# Model of non-stationary, inhomogeneous turbulence

## Abstract

Here, we compare results from a spectral model for non-stationary, inhomogeneous turbulence (Besnard et al. in Theor Comp Fluid Dyn 8:1–35, 1996) with direct numerical simulation (DNS) data of a shear-free mixing layer (SFML) (Tordella et al. in Phys Rev E 77:016309, 2008). The SFML is used as a test case in which the efficacy of the model closure for the physical-space transport of the fluid velocity field can be tested in a flow with inhomogeneity, without the additional complexity of mean-flow coupling. The model is able to capture certain features of the SFML quite well for intermediate to long times, including the evolution of the mixing-layer width and turbulent kinetic energy. At short-times, and for more sensitive statistics such as the generation of the velocity field anisotropy, the model is less accurate. We propose two possible causes for the discrepancies. The first is the local approximation to the pressure-transport and the second is the a priori spherical averaging used to reduce the dimensionality of the solution space of the model, from wavevector to wavenumber space. DNS data are then used to gauge the relative importance of both possible deficiencies in the model.

- Authors:

- Los Alamos National Lab. (LANL), Los Alamos, NM (United States)
- Univ. of New Mexico, Albuquerque, NM (United States)

- Publication Date:

- Research Org.:
- Los Alamos National Lab. (LANL), Los Alamos, NM (United States)

- Sponsoring Org.:
- USDOE

- OSTI Identifier:
- 1331267

- Report Number(s):
- LA-UR-15-29117

Journal ID: ISSN 0935-4964

- Grant/Contract Number:
- AC52-06NA25396

- Resource Type:
- Journal Article: Accepted Manuscript

- Journal Name:
- Theoretical and Computational Fluid Dynamics

- Additional Journal Information:
- Journal Volume: 2016; Journal ID: ISSN 0935-4964

- Publisher:
- Springer

- Country of Publication:
- United States

- Language:
- English

- Subject:
- 42 ENGINEERING; Mathematics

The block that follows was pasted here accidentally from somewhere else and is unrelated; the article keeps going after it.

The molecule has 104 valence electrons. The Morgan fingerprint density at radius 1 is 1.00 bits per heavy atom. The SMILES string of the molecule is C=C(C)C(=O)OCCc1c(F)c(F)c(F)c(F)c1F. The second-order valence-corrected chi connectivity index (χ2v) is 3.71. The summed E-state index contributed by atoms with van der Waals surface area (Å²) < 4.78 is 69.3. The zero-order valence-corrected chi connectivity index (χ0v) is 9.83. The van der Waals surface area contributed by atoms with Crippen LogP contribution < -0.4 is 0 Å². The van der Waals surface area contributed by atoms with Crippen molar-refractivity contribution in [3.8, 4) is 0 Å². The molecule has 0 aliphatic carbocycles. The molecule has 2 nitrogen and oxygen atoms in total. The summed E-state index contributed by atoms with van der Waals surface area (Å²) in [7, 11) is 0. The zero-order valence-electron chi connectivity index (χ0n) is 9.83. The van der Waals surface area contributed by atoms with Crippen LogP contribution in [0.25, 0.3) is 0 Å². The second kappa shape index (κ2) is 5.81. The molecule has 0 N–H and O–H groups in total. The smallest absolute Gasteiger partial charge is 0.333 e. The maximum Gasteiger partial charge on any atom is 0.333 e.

### Citation Formats

```
Bragg, Andrew D., Kurien, Susan, and Clark, Timothy T..
```*Model of non-stationary, inhomogeneous turbulence*. United States: N. p., 2016.
Web. doi:10.1007/s00162-016-0401-1.

```
Bragg, Andrew D., Kurien, Susan, & Clark, Timothy T..
```*Model of non-stationary, inhomogeneous turbulence*. United States. doi:10.1007/s00162-016-0401-1.

```
Bragg, Andrew D., Kurien, Susan, and Clark, Timothy T.. Fri .
"Model of non-stationary, inhomogeneous turbulence". United States.
doi:10.1007/s00162-016-0401-1. https://www.osti.gov/servlets/purl/1331267.
```

```
@article{osti_1331267,
```

title = {Model of non-stationary, inhomogeneous turbulence},

author = {Bragg, Andrew D. and Kurien, Susan and Clark, Timothy T.},

abstractNote = {Here, we compare results from a spectral model for non-stationary, inhomogeneous turbulence (Besnard et al. in Theor Comp Fluid Dyn 8:1–35, 1996) with direct numerical simulation (DNS) data of a shear-free mixing layer (SFML) (Tordella et al. in Phys Rev E 77:016309, 2008). The SFML is used as a test case in which the efficacy of the model closure for the physical-space transport of the fluid velocity field can be tested in a flow with inhomogeneity, without the additional complexity of mean-flow coupling. The model is able to capture certain features of the SFML quite well for intermediate to long times, including the evolution of the mixing-layer width and turbulent kinetic energy. At short-times, and for more sensitive statistics such as the generation of the velocity field anisotropy, the model is less accurate. We propose two possible causes for the discrepancies. The first is the local approximation to the pressure-transport and the second is the a priori spherical averaging used to reduce the dimensionality of the solution space of the model, from wavevector to wavenumber space. DNS data are then used to gauge the relative importance of both possible deficiencies in the model.},

doi = {10.1007/s00162-016-0401-1},

journal = {Theoretical and Computational Fluid Dynamics},

number = ,

volume = 2016,

place = {United States},

year = {Fri Jul 08 00:00:00 EDT 2016},

month = {Fri Jul 08 00:00:00 EDT 2016}

}